You can identify a european wasp by their stout body shape, black antennae and distinctively vivid yellow and black-banded abdomen that have a pair of black spots on each yellow band. They have two pairs of clear wings, where the first set of wings is larger than the second. You will also notice that when in flight their legs are held very close to their body.
The european wasp is native to Europe, North Africa and Asia Minor, and were first found in Australia in 1959 in Tasmania. They are now known to have established themselves throughout Australia and are found in large communal nests, normally only visible as a small entrance hole. They are normally built either underground or in cavities in walls, ceilings, logs or trees. The nests are made from chewed wood fibre, and the workers leave the nest in search of food, and are attracted to meats, insects, sweet food and drink.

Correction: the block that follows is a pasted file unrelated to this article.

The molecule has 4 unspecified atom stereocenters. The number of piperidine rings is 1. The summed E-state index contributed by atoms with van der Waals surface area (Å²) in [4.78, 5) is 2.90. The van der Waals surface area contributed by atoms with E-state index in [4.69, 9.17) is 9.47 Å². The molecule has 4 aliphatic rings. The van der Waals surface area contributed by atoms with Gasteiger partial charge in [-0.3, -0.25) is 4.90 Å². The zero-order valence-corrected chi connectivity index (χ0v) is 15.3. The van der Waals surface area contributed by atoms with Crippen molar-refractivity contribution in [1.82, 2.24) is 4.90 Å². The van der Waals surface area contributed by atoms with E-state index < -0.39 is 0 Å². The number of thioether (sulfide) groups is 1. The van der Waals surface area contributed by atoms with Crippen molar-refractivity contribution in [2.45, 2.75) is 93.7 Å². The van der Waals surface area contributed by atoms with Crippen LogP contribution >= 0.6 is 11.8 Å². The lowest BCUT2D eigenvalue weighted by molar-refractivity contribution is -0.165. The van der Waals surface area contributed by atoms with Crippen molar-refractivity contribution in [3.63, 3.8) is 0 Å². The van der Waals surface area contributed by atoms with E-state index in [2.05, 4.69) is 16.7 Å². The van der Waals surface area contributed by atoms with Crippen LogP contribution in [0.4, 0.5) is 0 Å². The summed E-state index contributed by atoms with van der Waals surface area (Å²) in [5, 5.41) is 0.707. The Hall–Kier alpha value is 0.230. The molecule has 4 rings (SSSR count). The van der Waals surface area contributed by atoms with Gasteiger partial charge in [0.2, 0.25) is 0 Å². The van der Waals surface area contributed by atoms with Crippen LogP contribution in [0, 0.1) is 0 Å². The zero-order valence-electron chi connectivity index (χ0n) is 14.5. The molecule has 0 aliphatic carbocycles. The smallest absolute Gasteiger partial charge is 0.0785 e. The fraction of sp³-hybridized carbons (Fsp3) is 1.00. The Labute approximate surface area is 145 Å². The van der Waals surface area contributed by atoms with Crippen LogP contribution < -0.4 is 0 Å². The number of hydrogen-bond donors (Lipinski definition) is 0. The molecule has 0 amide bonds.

European wasp colonies are started in spring by a single fertilised queen, which lays an egg in a number of cells in the nest. These hatch into grub-like larvae and are tended by the queen for a number of weeks. Once the larvae reach maturity they become the first batch of workers (sterile females) that take over nest construction and rearing of new larvae while the queen concentrates on laying eggs. The nest grows throughout the summer months and towards the end of summer, several larger cells are constructed, in which a new generation of queens and males reproductives develop. In late autumn the original queen dies, and the new queens disperse to find suitable over-wintering sites before forming a new nest in spring.
In Europe the original nest then disintegrates and the dispersed queens hibernate in sheltered spots beneath loose tree bark or in roofs. A hibernating queen holds on to the substrate with her jaws, and tucks her legs, wings and antennae beneath her, remaining immobile for up to six months. However, in the warmer climate of Australia, one of the new queens may stay in the nest and begin laying eggs, without the usual over-wintering period being observed. Over several seasons, this can result in giant nests containing more than 100,000 wasps.